BREMERTON, WA— We are about to find out how deep the talent of adult elite female players is in the state of Washington. The Northwest Premier League kicks off May 1st and suddenly there are around 150 roster spots that didn’t exist before.
The debut of a statewide women’s soccer league comes as the sport of soccer is making headlines world-wide on the women’s side. The US Women are defending FIFA World Cup Champions. They also have a group of players leading the charge for equal pay for women in that same National Team. In Washington the Seattle Reign of the National Women’s Soccer League (NWSL) are two-time finalists with an all-star roster and a growing fan base. The college game is also in good shape with multiple programs making post-season play. The Women’s Premier Soccer League (WPSL) has three teams in the state: Sounders Women, OSA FC and Issaquah Gunners. Now along comes the NWPL, with seven teams in Washington, ready to test the level of talent and community involvement our state can deliver.
The NWPL was born out of similar desires to the Evergreen Premier League (EPLWA), the men’s adult elite amateur state league in Washington. Pretty simple: local clubs, local players, doable costs, and chances to play, coach and cheer. Bill Wright and Micah McMonagle spent last season guiding the Olympic Force through the WPSL. After seeing a season of the Force Men in the EPLWA, Wright and McMonagle wondered if the state was ready for a women’s league like the NWPL. The Force wanted to keep their women’s program going, but the WPSL league fees and travel costs seemed daunting. Then there was the chance to grow the game.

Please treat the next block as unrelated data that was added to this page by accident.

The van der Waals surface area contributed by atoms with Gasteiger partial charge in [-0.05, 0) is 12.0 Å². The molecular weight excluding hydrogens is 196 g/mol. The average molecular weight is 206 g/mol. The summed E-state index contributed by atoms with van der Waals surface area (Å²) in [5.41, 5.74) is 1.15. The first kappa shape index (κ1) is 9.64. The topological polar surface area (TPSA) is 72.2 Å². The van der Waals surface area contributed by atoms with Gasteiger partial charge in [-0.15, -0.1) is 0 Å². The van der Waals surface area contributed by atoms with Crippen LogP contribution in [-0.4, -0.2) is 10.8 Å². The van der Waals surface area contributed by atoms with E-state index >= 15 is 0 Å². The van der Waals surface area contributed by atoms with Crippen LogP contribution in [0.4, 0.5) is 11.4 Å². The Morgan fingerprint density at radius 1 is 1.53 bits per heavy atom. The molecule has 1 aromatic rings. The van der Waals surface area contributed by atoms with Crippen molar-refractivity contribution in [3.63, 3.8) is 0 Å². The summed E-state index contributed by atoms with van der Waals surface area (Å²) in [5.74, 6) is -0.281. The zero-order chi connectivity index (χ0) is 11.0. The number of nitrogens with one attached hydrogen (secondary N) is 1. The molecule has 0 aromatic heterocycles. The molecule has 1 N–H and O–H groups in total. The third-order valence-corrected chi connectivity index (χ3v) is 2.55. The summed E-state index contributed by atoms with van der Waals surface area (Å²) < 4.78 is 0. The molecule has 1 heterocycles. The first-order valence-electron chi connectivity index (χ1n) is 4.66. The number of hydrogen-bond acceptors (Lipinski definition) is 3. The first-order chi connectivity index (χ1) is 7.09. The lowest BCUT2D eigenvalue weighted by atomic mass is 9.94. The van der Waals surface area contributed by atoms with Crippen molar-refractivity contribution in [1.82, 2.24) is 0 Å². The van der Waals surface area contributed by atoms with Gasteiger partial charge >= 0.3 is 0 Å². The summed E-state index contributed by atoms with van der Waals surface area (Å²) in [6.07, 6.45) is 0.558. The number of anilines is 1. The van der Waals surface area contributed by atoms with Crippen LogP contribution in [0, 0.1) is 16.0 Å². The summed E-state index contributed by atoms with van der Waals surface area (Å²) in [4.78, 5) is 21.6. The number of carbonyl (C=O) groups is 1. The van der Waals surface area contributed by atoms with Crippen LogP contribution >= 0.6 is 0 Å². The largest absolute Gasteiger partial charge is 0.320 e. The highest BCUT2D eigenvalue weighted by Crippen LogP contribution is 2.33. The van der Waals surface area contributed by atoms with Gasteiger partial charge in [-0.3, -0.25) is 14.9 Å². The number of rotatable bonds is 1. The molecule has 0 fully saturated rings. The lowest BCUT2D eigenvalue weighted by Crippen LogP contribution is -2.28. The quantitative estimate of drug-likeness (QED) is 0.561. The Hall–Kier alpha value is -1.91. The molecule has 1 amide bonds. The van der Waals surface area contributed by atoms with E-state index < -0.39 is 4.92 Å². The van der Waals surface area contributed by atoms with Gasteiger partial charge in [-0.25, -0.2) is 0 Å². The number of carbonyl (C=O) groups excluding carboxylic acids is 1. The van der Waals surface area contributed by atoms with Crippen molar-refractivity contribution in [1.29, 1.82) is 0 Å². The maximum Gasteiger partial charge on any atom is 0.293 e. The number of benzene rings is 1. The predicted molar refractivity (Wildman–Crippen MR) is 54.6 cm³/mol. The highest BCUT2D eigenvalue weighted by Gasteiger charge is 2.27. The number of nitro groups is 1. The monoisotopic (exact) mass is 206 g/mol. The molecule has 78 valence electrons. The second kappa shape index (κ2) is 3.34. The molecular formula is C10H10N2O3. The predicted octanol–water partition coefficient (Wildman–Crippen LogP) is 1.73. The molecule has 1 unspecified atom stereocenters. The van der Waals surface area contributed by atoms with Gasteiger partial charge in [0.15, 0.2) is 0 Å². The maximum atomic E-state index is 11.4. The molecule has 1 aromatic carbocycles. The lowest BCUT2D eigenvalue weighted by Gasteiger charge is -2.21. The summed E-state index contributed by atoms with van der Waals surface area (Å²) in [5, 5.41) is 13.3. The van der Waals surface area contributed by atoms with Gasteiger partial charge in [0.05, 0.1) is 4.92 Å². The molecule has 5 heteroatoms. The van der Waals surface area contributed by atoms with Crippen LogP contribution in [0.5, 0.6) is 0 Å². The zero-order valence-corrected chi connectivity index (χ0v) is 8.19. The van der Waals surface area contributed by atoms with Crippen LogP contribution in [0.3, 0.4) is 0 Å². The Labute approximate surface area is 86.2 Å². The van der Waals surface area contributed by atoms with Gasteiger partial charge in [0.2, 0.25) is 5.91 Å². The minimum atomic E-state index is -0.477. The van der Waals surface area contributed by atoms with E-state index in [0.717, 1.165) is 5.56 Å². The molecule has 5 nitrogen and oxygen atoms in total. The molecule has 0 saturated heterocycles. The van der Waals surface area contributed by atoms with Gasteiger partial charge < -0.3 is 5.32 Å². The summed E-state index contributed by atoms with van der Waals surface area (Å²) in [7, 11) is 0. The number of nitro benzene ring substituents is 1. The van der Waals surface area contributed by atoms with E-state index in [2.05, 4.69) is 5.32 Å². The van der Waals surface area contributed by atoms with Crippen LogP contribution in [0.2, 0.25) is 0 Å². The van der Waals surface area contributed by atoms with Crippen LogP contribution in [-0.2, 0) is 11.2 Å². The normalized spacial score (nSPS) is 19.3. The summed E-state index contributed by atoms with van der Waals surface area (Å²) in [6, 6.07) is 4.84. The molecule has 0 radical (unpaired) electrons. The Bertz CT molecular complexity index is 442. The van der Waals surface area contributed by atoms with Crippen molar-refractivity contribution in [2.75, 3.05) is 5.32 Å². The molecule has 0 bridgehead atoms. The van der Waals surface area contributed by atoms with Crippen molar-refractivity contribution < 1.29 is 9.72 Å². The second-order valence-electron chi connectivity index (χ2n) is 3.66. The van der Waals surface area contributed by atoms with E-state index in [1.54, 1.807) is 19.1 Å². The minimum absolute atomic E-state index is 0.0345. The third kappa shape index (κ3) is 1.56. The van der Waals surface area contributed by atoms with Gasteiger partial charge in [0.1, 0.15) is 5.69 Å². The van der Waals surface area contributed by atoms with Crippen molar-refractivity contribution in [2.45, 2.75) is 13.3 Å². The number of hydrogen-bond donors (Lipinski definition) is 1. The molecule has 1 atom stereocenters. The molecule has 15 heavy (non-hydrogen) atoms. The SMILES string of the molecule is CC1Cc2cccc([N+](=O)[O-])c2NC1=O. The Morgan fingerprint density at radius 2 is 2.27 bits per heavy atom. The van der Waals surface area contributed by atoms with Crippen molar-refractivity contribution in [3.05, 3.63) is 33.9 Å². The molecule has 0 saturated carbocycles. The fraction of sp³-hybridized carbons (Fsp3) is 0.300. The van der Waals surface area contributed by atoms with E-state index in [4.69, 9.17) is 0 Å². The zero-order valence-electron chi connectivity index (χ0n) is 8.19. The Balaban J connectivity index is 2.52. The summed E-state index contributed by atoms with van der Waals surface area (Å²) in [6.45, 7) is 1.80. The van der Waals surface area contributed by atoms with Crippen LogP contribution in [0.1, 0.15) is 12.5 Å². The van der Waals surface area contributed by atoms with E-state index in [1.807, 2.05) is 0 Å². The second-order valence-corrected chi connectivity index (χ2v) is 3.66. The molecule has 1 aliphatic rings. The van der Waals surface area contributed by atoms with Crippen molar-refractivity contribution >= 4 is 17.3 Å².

“The NWPL is introducing new teams to the state for women’s soccer that did not exist before,” says Wright, owner of the Force. “These are all new leagues (NWPL, EPLWA) that tackle a missing element and have introduced teams that did not previously exist. All of these teams have their place and successes. The EPLWA has players playing in D-1 schools and others have played up to new teams from there. WISL players have played in the MASL. NWPL players will be made up of D-1 players as well as those that have graduated and still enjoy the game at a higher level.”
Force GM Micah McMonagle has been working to make the NWPL a reality, coordinating with the EPLWA so that the teams involved in both leagues could host double headers. If Washington was its own country, it would fit right in to how football is developed around the world. “All you have to do is look across the Atlantic to the English Premier League to see why this is important,” McMonagle says. “Players blossom at different times. They always have, at every sport. Wayne Rooney burst onto the scene as a 16 year old kid and couldn’t be stopped by anyone but his own temper. Fast forward 18 years and you see Jamie Vardy, a no-name late bloomer, who has all the sudden snatched the stardom within the league. I would guess that without all the different levels of play available in England, he probably wouldn’t be where he is today. He was able to keep playing and keep trying because of the available levels for him to do so. That’s what we are trying to provide and why leagues like the EPLWA and NWPL are important. Flat out, it gives good players a chance to play good ball. In the end, it provides the community with a chance to support their local players and gives those players an opportunity to better themselves as people and as players.”
The Evergreen Premier League has surprised even the biggest doubters with a higher standard of play than might have been hoped for. Players are here, and they are pretty good, it turns out. Now the women are getting their chance.
On May 1st the NWPL kicks off with three matches. South Sound FC hosts Twin City Union at 1 PM at Harry Lang Stadium in Lakewood. Yakima United hosts the Spokane Shadow at 2 PM at Marquette Stadium. Seattle Stars FC host the Olympic Force at 3:30 PM at French Field in Kent. The matches are for keeps, the scores matter, the points count. The Evergreen State kicks on.